My Road to Rotary

“Is everything all right in Rotary? If so, God pity us. We are coming to the end of our day.”

—The Best Is Yet to Be, THE ROTARIAN, February 1945

“If this Rotary of ours is destined to be more than a mere passing thing, it will be because you and I have learned the importance of bearing with each other’s infirmities, the value of toleration.”

— Rational Rotarianism, The National Rotarian, January 1911 

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Member Spotlight

Another great member post: Member Spotlight. Please meet new member Kalie Fishburn.

Ms. Kalie Fishburn

Kalie is the Community Ambassador for both The Neighborhoods at St. Elizabeth and The Green House Residences at Stadium Place — two Catholic Charities nursing communities in Baltimore. She is responsible for  all marketing and outreach efforts as well as working with families to assist in the admissions process.

 

Most local nursing homes are very traditional and operate on a hospital based efficiency model, meaning that elders are at the mercy of the staff. However, St. Elizabeth and the Green House have gone through a radical culture change and are now viewed as national leaders in skilled nursing care. They operate under an elder centered model of care — meaning that Elders are in complete control of their rhythms of daily living. 

 

Although she has worked in the field of skilled nursing care for several years, her current position was her first true experience in marketing — early on, she was pretty nervous! She spent her first 2 months working to increase business with Catholic Charities focused solely on increasing the census at the Green House. Through outreach at local hospitals, community events, and the development of a strategic marketing plan, business soared! For the first time in its 2 year history, the Green House reached and exceeded its projected budget. To date, it is still completely occupied with a waiting list. “It has truly been a great ego boast as a newbie in the field of marketing!” says Kalie.

 

Kalie was born and raised in Rochester, NY where most of her family still lives. She has an older sister who is truly her best friend. She has been married for 2 ½ years to an amazing person who works hard, makes her laugh, and is an all around great guy. She’s also happy to announce that they are expecting their first baby on September 1st! Kalie spends a lot of her extra time traveling to New York to visit her family. When home, they enjoy hiking, going out to different local restaurants, and spending time with friends.

 

Kalie loves to laugh. Besides her husband’s humor, she absolutely loves comedians and anyone who has a good joke or story to tell. “But really, I have a very easy time finding the humor in almost any situation.” Kudos to you, Kalie.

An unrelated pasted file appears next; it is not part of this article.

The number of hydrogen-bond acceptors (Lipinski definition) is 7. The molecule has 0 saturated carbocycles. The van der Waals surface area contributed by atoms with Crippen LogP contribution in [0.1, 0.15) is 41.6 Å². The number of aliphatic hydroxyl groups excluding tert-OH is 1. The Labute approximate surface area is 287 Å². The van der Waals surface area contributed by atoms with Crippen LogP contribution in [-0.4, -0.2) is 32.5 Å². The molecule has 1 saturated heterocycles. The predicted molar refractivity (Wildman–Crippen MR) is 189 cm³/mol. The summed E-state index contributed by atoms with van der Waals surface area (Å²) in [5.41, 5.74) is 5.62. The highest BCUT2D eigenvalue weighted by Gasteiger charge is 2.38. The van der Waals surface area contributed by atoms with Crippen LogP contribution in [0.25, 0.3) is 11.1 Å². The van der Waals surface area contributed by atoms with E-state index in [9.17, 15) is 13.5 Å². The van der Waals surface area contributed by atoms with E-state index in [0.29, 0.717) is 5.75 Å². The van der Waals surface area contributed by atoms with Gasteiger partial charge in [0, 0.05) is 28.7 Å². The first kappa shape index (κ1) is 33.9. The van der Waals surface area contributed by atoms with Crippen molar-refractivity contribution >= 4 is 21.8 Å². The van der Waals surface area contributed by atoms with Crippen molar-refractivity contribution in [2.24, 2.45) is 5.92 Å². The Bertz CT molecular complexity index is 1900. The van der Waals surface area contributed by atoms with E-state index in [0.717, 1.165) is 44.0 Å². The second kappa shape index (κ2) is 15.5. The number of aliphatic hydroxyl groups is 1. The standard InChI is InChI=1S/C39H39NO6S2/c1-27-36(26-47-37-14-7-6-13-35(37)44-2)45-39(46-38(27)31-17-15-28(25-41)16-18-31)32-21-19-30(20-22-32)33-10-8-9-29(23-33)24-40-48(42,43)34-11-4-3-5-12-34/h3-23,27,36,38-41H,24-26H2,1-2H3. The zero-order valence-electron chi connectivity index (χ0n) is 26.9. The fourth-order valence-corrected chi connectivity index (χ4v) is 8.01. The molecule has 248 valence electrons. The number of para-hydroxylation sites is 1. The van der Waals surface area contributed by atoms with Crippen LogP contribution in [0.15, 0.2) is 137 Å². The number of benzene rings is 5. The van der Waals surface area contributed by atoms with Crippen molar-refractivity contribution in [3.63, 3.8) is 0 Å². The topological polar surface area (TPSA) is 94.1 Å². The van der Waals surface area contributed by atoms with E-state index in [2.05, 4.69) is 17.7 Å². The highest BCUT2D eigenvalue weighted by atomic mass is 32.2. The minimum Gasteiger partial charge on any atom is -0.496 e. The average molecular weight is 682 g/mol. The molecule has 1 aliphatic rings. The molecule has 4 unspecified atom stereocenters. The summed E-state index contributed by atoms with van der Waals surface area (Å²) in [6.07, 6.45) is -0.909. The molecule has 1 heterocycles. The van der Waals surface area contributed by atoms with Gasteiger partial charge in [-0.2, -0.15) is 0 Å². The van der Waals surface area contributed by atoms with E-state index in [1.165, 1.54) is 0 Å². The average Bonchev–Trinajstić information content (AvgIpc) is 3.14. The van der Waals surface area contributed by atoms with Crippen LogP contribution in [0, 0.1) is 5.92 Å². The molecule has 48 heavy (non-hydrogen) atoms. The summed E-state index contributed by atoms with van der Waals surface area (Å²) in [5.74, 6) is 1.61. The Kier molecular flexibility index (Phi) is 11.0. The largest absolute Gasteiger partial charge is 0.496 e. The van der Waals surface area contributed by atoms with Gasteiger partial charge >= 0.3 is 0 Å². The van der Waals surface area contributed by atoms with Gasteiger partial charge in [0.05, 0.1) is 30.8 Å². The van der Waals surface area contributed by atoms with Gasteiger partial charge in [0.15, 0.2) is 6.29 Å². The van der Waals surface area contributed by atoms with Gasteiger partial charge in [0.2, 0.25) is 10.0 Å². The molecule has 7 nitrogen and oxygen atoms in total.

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Member Spotlight

Yet another installment of our ever-popular feature: Member Spotlight. Please meet RCCP's very own Ms. Kellie Lego

Ms. Kellie Lego

Kellie is an attorney with a primary focus in immigration law. Her firm (MVP Law Group) also offers other services in the areas of estate planning and business formation. With immigration, she assists individuals and corporations – large and small, in obtaining temporary work visas/permits, permanent resident status (Green Cards through employment or through family) and naturalization. They also assist individuals eligible for the new Deferred Action for Childhood Arrivals (DACA) program.

 

She assists and advises individuals/corporations across the U. S. and the world. She helps corporations prepare the requisite paperwork and petitions to bring qualified foreign workers into the United States. With the significant backlog in almost all areas of immigration, she is anxiously awaiting Immigration Reform!

 

Her Estate Planning and Business Formation services are able to assist Marylanders with will drafting, power of attorney preparation, establishing advance directives and the creation of prenuptial/post-nuptial agreements. Her law firm provides a wide range of business and legal services, including Business Formation; Contract Review; Business Agreements & Letters; and Registered Agent Service.

Kellie’s proudest career moment came on January 6, 2011, after being an employee of the company since 2005 in the roles of receptionist, law clerk, and associate, the owner of the firm approached her and asked if she was ready to take over the ship. Without hesitation, she drew up the agreement and the rest is history.